Going into this Splatoon 3 hands-on, I barely knew anything about the game. Coming out of the preview, I feel ready to navigate this bright, colorful world of competitive kids and squids. Like its two predecessors, Splatoon 3 puts a kid-friendly spin on the competitive shooter scene. Thanks to ridiculously intuitive gameplay and an extremely gentle learning curve, the third game in the series could win over a whole new generation of fans — particularly since players can dive into substantial story and co-op modes before they take the fight online.
I attended a Splatoon 3 press demo in New York City, and spent about an hour and a half with the upcoming game. During that time, I tried three different modes: the early stages of the story campaign, the cooperative Salmon Run boss rush and a traditional four-versus-four Turf War. As a Splatoon neophyte, I was pleased just how quickly I got up to speed on the game — although the skill ceiling seems pretty high, for gamers of a more competitive bent.
Splatoon 3: Price and availability
Splatoon 3 will debut on September 9 for the Nintendo Switch, and will cost $60 for either a physical or digital edition.
Splatoon 3 hands-on: Return of the Mammalians
Splatoon 3’s story mode is called “Return of the Mammalians,” and for me, it was simultaneously the most useful and least comprehensible way to play the game. The game starts off with a series of brisk tutorials, which cover running, jumping, aiming, shooting, swimming and using your “Smallfry” — a tiny companion animal that can reach distant points on the map. From having never touched a Splatoon game before, I was able to master the basics within about 10 minutes.
For other gamers who may never have played the series, the concept is bizarre, but surprisingly easy to grasp. You play as an Inkling or an Octoling, a creature who can transform between a kid and a squid (or an octopus) at will. As a kid, you’ll run around a battlefield, splattering paint with a variety of different weapons as you go. As a squid, you’ll swim through the paint, traversing the battlefield quickly and setting up ambushes for enemies.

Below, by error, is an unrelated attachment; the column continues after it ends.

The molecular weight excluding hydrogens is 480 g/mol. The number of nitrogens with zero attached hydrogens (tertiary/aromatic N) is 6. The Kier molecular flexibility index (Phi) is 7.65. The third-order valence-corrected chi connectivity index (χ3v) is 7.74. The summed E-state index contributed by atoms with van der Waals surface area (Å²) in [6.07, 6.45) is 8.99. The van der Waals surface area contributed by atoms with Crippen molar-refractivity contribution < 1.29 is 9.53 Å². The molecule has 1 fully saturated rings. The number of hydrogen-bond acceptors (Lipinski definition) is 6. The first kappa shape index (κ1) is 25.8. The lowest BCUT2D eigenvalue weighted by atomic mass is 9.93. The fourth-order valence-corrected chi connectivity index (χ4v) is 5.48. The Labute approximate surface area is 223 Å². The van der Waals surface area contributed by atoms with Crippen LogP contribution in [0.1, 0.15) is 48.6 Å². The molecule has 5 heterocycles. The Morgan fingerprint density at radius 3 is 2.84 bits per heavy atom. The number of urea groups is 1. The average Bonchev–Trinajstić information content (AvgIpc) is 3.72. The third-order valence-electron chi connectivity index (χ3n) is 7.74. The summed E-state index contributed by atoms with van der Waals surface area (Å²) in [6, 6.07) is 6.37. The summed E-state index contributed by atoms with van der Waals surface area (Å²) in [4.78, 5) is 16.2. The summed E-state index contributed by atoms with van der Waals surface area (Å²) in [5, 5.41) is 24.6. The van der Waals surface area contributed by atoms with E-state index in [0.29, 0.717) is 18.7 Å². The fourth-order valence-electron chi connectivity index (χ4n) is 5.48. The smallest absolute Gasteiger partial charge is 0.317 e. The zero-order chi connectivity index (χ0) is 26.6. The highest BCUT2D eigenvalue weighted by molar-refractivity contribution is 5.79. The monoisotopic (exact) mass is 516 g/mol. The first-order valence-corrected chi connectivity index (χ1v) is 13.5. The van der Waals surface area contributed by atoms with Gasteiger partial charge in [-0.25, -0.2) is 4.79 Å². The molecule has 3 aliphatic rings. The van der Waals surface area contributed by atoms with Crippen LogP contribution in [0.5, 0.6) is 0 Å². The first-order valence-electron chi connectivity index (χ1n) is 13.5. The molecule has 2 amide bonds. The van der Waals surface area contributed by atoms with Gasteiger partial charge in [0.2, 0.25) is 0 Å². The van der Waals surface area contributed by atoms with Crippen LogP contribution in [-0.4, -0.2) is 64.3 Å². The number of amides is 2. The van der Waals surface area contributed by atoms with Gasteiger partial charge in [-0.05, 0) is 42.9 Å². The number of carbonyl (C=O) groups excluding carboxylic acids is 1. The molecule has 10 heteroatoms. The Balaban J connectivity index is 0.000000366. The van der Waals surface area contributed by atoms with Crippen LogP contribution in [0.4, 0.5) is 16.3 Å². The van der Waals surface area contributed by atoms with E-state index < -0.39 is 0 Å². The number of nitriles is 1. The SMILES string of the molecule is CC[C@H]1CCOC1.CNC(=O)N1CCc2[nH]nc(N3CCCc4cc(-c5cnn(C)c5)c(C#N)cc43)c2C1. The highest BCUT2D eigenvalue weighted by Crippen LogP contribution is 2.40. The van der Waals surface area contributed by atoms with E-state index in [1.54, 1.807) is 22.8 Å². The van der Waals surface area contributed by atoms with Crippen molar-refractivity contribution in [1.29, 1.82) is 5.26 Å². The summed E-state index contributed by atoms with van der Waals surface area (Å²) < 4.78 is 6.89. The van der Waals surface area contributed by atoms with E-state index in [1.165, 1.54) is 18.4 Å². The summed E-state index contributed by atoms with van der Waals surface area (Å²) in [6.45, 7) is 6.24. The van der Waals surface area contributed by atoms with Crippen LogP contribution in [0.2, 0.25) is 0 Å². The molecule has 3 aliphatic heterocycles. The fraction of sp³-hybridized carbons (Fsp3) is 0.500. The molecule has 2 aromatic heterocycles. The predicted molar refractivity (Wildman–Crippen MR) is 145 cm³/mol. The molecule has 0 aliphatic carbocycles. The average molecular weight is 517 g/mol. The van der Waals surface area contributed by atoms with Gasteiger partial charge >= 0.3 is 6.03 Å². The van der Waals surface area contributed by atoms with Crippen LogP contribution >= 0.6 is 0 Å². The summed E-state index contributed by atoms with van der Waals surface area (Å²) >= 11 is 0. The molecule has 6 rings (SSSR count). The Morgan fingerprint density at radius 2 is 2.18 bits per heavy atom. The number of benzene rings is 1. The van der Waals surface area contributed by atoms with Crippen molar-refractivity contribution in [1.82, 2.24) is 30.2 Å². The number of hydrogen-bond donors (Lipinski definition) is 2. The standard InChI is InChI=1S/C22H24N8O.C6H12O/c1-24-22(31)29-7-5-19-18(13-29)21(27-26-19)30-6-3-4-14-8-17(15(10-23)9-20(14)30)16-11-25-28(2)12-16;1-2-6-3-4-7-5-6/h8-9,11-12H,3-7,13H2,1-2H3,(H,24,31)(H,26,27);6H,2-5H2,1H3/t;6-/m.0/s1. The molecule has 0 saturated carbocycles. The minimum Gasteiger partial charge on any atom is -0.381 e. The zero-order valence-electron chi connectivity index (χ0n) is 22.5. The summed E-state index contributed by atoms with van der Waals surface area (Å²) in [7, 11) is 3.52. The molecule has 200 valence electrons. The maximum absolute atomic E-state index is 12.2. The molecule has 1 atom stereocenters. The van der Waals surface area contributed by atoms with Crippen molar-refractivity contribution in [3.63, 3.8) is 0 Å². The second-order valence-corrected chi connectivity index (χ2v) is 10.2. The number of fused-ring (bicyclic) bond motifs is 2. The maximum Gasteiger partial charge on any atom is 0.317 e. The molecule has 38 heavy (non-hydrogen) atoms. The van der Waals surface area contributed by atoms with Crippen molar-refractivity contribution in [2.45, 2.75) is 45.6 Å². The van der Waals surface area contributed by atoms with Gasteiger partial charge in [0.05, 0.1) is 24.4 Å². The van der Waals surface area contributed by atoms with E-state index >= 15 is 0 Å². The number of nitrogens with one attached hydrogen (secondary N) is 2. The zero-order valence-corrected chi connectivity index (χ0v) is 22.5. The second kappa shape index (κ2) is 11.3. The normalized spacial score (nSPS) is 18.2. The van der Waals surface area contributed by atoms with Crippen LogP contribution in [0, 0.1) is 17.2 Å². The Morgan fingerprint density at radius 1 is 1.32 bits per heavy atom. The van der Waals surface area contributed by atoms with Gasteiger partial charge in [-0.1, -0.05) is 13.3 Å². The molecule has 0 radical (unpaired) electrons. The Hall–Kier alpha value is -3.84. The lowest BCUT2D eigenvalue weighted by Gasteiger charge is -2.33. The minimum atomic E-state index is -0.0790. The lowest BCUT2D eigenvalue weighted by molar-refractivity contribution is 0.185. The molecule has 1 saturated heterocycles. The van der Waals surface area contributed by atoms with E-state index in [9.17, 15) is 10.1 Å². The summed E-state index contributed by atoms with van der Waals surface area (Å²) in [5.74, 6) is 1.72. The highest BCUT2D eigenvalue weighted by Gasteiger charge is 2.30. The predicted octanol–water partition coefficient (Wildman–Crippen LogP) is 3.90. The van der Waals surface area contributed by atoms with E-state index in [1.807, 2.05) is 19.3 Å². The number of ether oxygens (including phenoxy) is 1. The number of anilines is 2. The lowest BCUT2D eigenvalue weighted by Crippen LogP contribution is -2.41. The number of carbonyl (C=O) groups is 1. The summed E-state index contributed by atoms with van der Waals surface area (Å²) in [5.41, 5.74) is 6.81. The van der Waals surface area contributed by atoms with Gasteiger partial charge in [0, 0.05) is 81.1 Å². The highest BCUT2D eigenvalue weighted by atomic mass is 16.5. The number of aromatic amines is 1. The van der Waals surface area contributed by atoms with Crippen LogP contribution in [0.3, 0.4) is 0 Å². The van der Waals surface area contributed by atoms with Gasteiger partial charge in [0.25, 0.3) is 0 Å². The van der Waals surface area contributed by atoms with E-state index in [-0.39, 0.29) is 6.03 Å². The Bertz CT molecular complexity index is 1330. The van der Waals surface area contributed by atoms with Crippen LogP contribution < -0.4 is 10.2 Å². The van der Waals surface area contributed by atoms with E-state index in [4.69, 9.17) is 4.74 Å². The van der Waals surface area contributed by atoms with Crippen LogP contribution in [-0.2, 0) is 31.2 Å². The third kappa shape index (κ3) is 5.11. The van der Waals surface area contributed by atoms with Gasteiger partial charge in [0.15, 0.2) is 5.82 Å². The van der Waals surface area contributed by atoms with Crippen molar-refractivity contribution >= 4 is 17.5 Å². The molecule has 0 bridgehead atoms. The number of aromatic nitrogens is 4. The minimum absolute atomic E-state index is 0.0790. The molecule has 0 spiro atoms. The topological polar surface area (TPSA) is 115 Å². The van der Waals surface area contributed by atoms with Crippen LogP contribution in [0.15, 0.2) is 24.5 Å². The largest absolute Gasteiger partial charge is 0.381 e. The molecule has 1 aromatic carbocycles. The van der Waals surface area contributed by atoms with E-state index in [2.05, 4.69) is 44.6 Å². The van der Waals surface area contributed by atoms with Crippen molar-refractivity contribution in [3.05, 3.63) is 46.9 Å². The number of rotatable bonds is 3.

The Return of the Mammalians picks up where Splatoon 2 left off, and exposes the Inklings and Octolings to a new threat known as “fuzzy ooze.” Nintendo reps promised that while Splatoon 3 incorporates a lot of lore from the first two games, new players should be able to jump in without too much trouble.
More so than the details of the plot, what grabbed me about Return of the Mammalians was how quickly and easily it teaches basic gameplay concepts. Nintendo games have a well-earned reputation for being incredibly simple to pick up, and Splatoon 3 is no exception. While many modern multiplayer shooters often bog new players down with dozens of traversal skill and special abilities, Splatoon 3 focuses on a few key concepts and repeats them over and over until players feel comfortable. While the early Return of the Mammalians levels may seem repetitive for veterans, they’re a boon for newbies.
Splatoon 3 hands-on: Salmon Run
Of all the Splatoon 3 modes that Nintendo showed off, Salmon Run was my favorite. This cooperative multiplayer mode debuted in Splatoon 2, but Splatoon 3 will expand on the concept, with new bosses and the ability to play it at any time. (Splatoon 2 restricts Salmon Run to certain times during the week.)
Like a lot of Splatoon 3, Salmon Run is easy to pick up and difficult to master. You and three other players team up against a variety of salmon-themed foes, including both minions and bosses. Each boss drops a number of golden eggs, which you have to return to a basket in a distant corner of the map. The game lasts for three rounds, and each subsequent round features tougher bosses, a larger number of eggs to collect and a more distant basket.